A fascinating expose of the culture of the cafe racer - a motorcycle culture which emerged from WWII in the UK and the USA. Today, it's in the midst of a huge restrspective.
, an avid motorcyclist who has never owned a car, has studied the British cult of the Cafe racer for many years. A Cafe racer is a street motorcycle made to take on the stark, minimalist look of a racing machine. As a staff writer for the Pittsburgh Tribune-Review in Pennsylvania, USA Seate also knows how to tell a story. He has conducted dozens of interviews with riders and builders, many now reliving their youth again, that of an original “rocker.” The building of Cafe racers themselves is at an all time high to the extent that several well-known motorcycle manufacturers are busy launching their own Cafe Racer model thus making it easier for all to join the revivalist “movement.”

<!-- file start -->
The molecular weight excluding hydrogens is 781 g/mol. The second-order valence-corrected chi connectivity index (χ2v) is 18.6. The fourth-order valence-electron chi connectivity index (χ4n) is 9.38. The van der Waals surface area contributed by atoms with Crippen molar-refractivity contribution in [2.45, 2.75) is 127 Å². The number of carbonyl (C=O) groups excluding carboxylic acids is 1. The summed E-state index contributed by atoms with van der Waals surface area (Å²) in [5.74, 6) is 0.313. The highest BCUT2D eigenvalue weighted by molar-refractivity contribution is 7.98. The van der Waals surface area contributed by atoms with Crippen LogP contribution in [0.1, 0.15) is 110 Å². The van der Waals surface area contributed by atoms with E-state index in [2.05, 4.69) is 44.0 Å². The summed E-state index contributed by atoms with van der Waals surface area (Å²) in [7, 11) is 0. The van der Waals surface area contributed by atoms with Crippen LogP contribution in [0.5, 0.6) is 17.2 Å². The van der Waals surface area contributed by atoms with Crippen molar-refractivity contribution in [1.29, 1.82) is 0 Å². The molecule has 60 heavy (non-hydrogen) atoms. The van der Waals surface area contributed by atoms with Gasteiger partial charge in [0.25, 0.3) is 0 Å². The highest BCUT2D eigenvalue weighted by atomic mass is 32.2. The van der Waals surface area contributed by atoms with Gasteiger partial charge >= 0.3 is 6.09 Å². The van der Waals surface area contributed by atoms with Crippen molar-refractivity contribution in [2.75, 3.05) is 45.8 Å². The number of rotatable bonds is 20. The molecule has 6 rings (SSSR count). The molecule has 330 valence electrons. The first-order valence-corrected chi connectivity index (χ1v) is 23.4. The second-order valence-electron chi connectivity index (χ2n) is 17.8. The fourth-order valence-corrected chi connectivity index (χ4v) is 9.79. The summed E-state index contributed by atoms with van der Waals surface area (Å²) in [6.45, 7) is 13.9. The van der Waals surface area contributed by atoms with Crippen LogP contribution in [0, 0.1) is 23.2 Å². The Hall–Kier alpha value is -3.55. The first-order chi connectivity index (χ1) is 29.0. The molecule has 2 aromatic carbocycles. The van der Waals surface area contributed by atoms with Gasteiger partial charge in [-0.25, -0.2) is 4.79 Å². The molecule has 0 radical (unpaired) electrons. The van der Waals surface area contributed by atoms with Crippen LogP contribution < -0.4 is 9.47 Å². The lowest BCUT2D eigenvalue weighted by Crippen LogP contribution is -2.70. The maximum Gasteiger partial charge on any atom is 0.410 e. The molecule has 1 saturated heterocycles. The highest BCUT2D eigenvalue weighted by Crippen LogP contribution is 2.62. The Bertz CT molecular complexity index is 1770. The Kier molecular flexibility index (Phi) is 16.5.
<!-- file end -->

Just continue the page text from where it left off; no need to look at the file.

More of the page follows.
is a journalist living in Pittsburgh, PA. He began riding motorcycles at the age of 16, and 26 years later, has still not bothered to learn how to drive a car. His columns on city living appear three times each week in the Pittsburgh Tribune-Review, and he has written hundreds of feature stories and opinion columns for motorcycle enthusiast publications, including Cycle World, Motorcyclist, Super Streetbike, Street and Strip, Classic Bike, Motorcycle News, Long Riders, and IronWorks. Mike has written a number of books, including Choppers: Heavy Metal Art, Technochop, How to Build a